IB Overview What is IB?

IB: Rumor vs. Reality

If you are reading this article, chances are that you are considering the IB program. However, what are your perceptions on IB, and are they correct? If you are not so sure, don’t worry because we have you covered. Here are some common misconceptions on the IB versus the actual reality of being in the program. 

It is only for the top 1% of students. 

Rumor: IB is extremely exclusive and their students are the top 1% of all students intellectually. Although both hard work and intelligence are factors in determining your grades, “average” students will not survive because it takes natural gifts to excel.

Reality:  False. You are not required to be in the top tier academically to succeed as an IB student. In fact, the majority of my class (inclusive of myself) were not straight A students before applying to IB. What we had, though, was an initiative to learn which is what got us through the program. It is true that students will struggle, but this may be because they are still trying to figure out which study techniques work best for them, or they do not have the best grasp on the workload just yet among other things. While intellect may give you a slight edge over your peers, it is nothing without motivation and consistency.  

Sleep, Social or Study

Rumor: IB students have to choose between one of the three S’s: sleep, social life or study. It is impossible to have all three, no matter how smart and industrious you are.

Reality: Somewhat true. There will definitely be times wherein you have to sacrifice one or the other due to external circumstances. It is almost an inevitability, especially during Hell month(s). However, while many students (including myself) fell into this trap, the argument that IB students have to stick with one at any given moment is a pure misconception. It is possible, with discipline and determination, to achieve all three on most days. This misconception is a particularly dangerous one as many students resign themselves to giving up as the idea of being well-rounded in this aspect seems impossible. In Year 1, I struggled with this as I fully gave up on having a sleep schedule or a social life because I had to study 24/7. However, it also taught me how unsustainable that lifestyle was so I tried my hardest to improve. Although there were some slips along the road, I was able to have all three on top of applying to college and starting new hobbies.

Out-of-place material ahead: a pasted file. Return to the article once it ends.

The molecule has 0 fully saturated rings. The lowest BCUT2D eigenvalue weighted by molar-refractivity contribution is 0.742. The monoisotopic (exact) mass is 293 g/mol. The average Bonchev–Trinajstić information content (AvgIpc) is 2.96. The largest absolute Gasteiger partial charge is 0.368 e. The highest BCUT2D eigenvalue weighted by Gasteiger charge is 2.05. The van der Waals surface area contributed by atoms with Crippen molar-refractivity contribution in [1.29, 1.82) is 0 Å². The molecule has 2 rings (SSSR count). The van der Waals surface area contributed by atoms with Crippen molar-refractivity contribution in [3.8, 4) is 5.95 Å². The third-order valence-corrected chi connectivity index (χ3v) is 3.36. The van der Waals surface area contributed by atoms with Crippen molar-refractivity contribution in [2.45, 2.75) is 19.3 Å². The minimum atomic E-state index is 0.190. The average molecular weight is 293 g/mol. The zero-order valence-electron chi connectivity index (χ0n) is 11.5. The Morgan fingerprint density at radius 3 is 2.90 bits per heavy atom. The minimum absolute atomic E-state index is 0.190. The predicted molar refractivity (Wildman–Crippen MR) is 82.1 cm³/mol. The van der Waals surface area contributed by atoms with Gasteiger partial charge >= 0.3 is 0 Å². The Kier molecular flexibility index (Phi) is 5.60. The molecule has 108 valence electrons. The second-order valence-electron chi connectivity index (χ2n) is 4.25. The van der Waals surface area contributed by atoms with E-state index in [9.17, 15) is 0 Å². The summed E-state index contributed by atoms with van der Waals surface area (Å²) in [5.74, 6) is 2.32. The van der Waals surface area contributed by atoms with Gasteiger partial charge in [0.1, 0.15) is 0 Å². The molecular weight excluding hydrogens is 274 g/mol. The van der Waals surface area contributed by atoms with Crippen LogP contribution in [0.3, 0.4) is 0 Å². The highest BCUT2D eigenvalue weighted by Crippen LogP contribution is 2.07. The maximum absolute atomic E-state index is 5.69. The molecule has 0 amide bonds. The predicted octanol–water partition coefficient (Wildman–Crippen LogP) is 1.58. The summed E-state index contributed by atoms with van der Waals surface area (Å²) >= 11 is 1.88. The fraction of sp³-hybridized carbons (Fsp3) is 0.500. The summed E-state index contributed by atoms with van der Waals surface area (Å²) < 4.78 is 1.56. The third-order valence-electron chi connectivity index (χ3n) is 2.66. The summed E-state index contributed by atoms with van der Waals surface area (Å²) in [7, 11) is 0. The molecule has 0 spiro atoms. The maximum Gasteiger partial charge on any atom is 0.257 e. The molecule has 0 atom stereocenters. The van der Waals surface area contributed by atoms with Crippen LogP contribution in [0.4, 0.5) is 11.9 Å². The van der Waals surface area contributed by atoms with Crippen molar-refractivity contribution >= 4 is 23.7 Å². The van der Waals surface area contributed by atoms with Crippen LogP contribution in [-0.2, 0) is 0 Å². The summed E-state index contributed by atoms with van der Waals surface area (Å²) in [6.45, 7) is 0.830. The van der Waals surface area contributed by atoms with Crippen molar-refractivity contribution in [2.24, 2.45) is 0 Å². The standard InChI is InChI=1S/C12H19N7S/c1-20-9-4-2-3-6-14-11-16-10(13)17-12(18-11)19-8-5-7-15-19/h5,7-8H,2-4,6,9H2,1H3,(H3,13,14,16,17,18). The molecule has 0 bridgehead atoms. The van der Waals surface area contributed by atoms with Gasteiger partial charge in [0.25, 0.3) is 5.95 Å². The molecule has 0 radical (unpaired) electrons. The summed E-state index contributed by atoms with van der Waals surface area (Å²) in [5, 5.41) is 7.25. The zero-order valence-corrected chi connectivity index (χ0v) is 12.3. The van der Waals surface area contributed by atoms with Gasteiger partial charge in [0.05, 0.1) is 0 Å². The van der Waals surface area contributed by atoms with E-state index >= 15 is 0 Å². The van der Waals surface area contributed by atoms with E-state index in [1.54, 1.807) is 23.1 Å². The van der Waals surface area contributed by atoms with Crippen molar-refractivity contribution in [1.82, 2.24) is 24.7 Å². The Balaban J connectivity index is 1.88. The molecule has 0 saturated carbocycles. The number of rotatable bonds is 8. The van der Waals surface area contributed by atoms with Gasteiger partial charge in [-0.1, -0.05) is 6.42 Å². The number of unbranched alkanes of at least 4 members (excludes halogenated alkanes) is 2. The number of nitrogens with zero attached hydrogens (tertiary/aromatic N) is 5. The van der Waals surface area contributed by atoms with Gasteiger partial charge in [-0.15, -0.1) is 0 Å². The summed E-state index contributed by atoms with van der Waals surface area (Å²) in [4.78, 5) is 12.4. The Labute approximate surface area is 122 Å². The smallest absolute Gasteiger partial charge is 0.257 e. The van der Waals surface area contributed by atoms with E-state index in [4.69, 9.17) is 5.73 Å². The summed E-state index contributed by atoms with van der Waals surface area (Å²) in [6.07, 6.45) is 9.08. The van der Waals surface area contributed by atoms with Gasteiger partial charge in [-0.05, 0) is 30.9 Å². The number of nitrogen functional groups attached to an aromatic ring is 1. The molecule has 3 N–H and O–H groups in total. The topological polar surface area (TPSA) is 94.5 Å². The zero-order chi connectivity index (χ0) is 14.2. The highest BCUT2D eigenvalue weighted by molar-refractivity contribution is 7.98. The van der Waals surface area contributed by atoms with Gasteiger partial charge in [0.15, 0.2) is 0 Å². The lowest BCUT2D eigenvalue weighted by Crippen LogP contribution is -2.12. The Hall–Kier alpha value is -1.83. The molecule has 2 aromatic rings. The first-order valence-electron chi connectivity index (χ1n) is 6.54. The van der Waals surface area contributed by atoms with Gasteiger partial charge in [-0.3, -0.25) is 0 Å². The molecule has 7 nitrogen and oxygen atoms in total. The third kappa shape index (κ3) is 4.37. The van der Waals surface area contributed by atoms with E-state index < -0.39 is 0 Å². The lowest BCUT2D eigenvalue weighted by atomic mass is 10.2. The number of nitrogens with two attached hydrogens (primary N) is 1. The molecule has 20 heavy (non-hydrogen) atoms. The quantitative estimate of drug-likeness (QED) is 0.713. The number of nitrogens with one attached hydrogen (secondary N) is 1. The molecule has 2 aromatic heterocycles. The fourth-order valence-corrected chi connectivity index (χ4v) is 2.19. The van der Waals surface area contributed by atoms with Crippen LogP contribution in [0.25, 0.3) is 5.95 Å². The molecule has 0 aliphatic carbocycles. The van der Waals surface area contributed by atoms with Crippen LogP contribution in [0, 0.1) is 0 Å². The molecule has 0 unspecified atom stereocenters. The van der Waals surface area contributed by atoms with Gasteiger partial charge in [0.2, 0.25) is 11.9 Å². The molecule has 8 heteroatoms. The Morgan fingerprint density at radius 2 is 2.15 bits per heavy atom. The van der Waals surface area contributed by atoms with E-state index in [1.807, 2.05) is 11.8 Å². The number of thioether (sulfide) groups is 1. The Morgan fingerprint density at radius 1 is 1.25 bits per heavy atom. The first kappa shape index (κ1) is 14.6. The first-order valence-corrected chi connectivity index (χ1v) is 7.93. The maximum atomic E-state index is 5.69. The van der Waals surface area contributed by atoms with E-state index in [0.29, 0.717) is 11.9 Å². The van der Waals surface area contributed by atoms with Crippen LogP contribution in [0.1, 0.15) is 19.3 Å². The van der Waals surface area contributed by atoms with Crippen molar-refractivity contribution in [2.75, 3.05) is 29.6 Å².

You vs. the world

Rumor: What does the I in IB stand for? International? Intense? Isolation. IB students are separated from the rest of their peers because of an ultra-competitive environment and a busy work schedule.

Reality: So-so. Coming into the program, we were all naturally competitive so there was interpersonal hostility. However, as we understood our individual struggles, we realized that we could not survive IB if we were splintered. Gradually, we started sharing notes and studying tips to help each other succeed and in the end, we all did. In other words, everyone is trying to claim their future and striving towards that shared goal is all that IB students often care about. 

Only for far-flyers

Rumor: IB is only good for students who want to study abroad. It is useless for those who want to study in local colleges. 

Reality: Nope. In fact, most of my graduating batch studied in local colleges. IB is not exclusive for students who are set on studying abroad because the program is not focused on giving you an edge in college applications despite what many may say. Instead, IB is actually about enhancing your studying skills and work ethic to a level where you will be able to thrive in university. No matter where you go to university and no matter what you want to do in the future, these will be valuable assets to help you succeed.  

IB is the crossroad

Rumor: IB is the definitive educational crossroad. Your future in college and beyond depends on whether you make it or break it in IB. 

Reality: Not a chance. To current IB students, it may seem like it but IB does not determine your future. Ask any past IB student, and they will tell you not to worry: IB is merely a stage in your educational career that will nudge you in a certain direction. As one of these past IB students, I spent weeks on end attempting to strategize how to maximize my grades because I thought failure in IB would spell out failure for the rest of my life. However, being in university has made me realize that IB is small fry, a transitory stage that will be one of the many vast opportunities that will form your future.

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